LWIG Working Group C. Gomez
Internet-Draft UPC
Intended status: Informational J. Crowcroft
Expires: December 6, 2019 University of Cambridge
M. Scharf
Hochschule Esslingen
June 4, 2019

TCP Usage Guidance in the Internet of Things (IoT)


This document provides guidance on how to implement and use the Transmission Control Protocol (TCP) in Constrained-Node Networks (CNNs), which are a characterstic of the Internet of Things (IoT). Such environments require a lightweight TCP implementation and may not make use of optional functionality. This document explains a number of known and deployed techniques to simplify a TCP stack as well as corresponding tradeoffs. The objective is to help embedded developers with decisions on which TCP features to use.

Status of This Memo

This Internet-Draft is submitted in full conformance with the provisions of BCP 78 and BCP 79.

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This Internet-Draft will expire on December 6, 2019.

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Table of Contents

1. Introduction

The Internet Protocol suite is being used for connecting Constrained-Node Networks (CNNs) to the Internet, enabling the so-called Internet of Things (IoT) [RFC7228]. In order to meet the requirements that stem from CNNs, the IETF has produced a suite of new protocols specifically designed for such environments (see e.g. [RFC8352]). New IETF protocol stack components include the IPv6 over Low-power Wireless Personal Area Networks (6LoWPAN) adaptation layer [RFC4944][RFC6282][RFC6775], the IPv6 Routing Protocol for Low-power and lossy networks (RPL) routing protocol [RFC6550], and the Constrained Application Protocol (CoAP) [RFC7252].

As of the writing, the main current transport layer protocols in IP-based IoT scenarios are UDP and TCP. However, TCP has been criticized (often, unfairly) as a protocol for the IoT. In fact, some TCP features are not optimal for IoT scenarios, such as relatively long header size, unsuitability for multicast, and always-confirmed data delivery. However, many typical claims on TCP unsuitability for IoT (e.g. a high complexity, connection-oriented approach incompatibility with radio duty-cycling, and spurious congestion control activation in wireless links) are not valid, can be solved, or are also found in well accepted IoT end-to-end reliability mechanisms (see [IntComp] for a detailed analysis).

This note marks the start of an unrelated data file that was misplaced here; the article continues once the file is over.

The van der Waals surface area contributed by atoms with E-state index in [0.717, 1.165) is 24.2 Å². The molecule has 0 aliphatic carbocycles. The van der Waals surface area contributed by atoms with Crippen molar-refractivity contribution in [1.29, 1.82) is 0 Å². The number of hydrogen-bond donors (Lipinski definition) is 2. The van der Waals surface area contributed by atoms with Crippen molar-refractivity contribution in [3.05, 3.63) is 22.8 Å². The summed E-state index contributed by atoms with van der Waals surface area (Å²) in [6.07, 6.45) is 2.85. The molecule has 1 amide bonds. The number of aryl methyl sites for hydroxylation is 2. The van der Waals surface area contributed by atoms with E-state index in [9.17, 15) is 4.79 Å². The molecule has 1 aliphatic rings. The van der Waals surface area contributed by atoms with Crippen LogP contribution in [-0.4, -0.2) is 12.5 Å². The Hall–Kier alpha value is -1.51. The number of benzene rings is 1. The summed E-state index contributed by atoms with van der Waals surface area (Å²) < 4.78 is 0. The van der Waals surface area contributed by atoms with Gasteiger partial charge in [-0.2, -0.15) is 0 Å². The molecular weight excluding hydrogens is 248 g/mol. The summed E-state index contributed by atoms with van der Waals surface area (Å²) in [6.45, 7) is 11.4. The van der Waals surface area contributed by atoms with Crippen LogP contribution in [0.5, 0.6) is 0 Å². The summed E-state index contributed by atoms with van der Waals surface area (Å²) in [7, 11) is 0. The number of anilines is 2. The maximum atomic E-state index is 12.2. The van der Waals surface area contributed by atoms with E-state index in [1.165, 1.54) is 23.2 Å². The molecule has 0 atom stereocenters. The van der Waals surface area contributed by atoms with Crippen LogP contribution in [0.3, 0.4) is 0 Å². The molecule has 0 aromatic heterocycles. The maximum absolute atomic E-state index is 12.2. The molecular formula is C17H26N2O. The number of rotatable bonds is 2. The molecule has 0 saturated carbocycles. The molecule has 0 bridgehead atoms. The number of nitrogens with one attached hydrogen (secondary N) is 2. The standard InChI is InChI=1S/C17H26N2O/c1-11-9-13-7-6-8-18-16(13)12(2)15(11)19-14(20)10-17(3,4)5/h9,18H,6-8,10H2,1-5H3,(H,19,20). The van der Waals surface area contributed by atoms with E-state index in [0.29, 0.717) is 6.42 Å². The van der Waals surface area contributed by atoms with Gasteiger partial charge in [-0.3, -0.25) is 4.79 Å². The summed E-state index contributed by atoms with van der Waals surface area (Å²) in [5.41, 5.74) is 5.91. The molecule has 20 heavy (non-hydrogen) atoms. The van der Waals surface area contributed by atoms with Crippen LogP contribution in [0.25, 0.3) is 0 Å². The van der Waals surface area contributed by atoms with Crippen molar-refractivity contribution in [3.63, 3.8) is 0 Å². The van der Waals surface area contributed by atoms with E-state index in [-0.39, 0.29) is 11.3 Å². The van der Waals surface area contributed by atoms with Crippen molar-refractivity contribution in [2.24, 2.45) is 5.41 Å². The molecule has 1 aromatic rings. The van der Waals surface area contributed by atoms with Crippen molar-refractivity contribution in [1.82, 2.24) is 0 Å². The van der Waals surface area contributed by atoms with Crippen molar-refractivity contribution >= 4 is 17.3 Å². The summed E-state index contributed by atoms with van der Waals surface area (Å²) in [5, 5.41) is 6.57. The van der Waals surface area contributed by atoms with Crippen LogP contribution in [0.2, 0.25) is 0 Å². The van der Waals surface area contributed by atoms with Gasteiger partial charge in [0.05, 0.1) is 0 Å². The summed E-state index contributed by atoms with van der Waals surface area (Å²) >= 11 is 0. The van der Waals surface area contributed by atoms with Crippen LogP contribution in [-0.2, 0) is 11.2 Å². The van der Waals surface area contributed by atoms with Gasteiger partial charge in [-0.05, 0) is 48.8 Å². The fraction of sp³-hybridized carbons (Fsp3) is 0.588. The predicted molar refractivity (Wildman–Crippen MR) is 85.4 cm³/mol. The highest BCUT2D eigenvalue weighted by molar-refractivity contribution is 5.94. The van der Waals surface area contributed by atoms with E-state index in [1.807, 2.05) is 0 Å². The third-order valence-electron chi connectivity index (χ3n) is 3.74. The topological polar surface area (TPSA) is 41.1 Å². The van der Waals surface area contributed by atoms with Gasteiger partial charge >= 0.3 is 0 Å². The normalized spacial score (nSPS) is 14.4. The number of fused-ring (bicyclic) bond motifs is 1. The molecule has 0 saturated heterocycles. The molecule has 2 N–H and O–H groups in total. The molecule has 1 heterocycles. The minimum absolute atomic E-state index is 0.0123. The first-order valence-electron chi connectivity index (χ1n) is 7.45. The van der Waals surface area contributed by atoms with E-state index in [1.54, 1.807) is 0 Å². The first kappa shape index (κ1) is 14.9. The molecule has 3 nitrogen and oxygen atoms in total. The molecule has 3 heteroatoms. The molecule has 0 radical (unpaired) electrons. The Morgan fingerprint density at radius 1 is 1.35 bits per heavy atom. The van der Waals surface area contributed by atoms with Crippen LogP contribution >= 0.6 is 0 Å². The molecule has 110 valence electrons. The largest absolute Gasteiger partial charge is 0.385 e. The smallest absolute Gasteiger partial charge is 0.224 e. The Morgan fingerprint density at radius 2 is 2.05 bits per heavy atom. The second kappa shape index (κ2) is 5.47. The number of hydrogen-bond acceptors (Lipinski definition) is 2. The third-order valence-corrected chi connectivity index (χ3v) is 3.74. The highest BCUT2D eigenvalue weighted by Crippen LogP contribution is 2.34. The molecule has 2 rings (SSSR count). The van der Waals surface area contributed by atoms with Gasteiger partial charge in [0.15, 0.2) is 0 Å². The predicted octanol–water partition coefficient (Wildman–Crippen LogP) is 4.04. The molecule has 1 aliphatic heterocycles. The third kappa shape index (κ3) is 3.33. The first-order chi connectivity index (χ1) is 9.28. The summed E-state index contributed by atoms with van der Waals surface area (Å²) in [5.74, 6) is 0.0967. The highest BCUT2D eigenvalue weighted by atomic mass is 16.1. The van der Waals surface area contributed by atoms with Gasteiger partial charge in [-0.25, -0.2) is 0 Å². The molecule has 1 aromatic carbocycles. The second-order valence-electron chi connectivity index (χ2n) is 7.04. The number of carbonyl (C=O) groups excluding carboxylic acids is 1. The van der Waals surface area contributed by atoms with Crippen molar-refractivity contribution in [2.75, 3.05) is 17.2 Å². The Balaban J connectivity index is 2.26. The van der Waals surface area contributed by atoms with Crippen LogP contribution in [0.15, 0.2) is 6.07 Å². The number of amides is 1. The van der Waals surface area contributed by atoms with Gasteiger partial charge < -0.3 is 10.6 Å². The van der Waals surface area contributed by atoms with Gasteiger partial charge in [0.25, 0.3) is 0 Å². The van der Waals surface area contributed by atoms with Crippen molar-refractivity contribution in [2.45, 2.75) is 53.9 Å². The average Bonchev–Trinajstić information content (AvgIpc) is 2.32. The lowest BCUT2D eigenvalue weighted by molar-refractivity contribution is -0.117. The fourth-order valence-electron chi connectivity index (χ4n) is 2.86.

At the application layer, CoAP was developed over UDP [RFC7252]. However, the integration of some CoAP deployments with existing infrastructure is being challenged by middleboxes such as firewalls, which may limit and even block UDP-based communications. This is the main reason why a CoAP over TCP specification has been developed [RFC8323].

Other application layer protocols not specifically designed for CNNs are also being considered for the IoT space. Some examples include HTTP/2 and even HTTP/1.1, both of which run over TCP by default [RFC7230] [RFC7540], and the Extensible Messaging and Presence Protocol (XMPP) [RFC6120]. TCP is also used by non-IETF application-layer protocols in the IoT space such as the Message Queue Telemetry Transport (MQTT) and its lightweight variants.

TCP is a sophisticated transport protocol that includes optional functionality (e.g. TCP options) that may improve performance in some environments. However, many optional TCP extensions require complex logic inside the TCP stack and increase the codesize and the memory requirements. Many TCP extensions are not required for interoperability with other standard-compliant TCP endpoints. Given the limited resources on constrained devices, careful selection of optional TCP features can make an implementation more lightweight.

This document provides guidance on how to implement and configure TCP, as well as on how TCP is advisable to be used by applications, in CNNs. The overarching goal is to offer simple measures to allow for lightweight TCP implementation and suitable operation in such environments. A TCP implementation following the guidance in this document is intended to be compatible with a TCP endpoint that is compliant to the TCP standards, albeit possibly with a lower performance. This implies that such a TCP client would always be able to connect with a standard-compliant TCP server, and a corresponding TCP server would always be able to connect with a standard-compliant TCP client.

This document assumes that the reader is familiar with TCP. A comprehensive survey of the TCP standards can be found in [RFC7414]. Similar guidance regarding the use of TCP in special environments has been published before, e.g., for cellular wireless networks [RFC3481].

2. Conventions used in this document

The key words "MUST", "MUST NOT", "REQUIRED", "SHALL","SHALL NOT", "SHOULD", "SHOULD NOT", "RECOMMENDED", "MAY", and "OPTIONAL" in this document are to be interpreted as described in [RFC2119].

3. Characteristics of CNNs relevant for TCP

3.1. Network and link properties

CNNs are defined in [RFC7228] as networks whose characteristics are influenced by being composed of a significant portion of constrained nodes. The latter are characterized by significant limitations on processing, memory, and energy resources, among others [RFC7228]. The first two dimensions pose constraints on the complexity and on the memory footprint of the protocols that constrained nodes can support. The latter requires techniques to save energy, such as radio duty-cycling in wireless devices [RFC8352], as well as minimization of the number of messages transmitted/received (and their size).

[RFC7228] lists typical network constraints in CNN, including low achievable bitrate/throughput, high packet loss and high variability of packet loss, highly asymmetric link characteristics, severe penalties for using larger packets, limits on reachability over time, etc. CNN may use wireless or wired technologies (e.g., Power Line Communication), and the transmission rates are typically low (e.g. below 1 Mbps).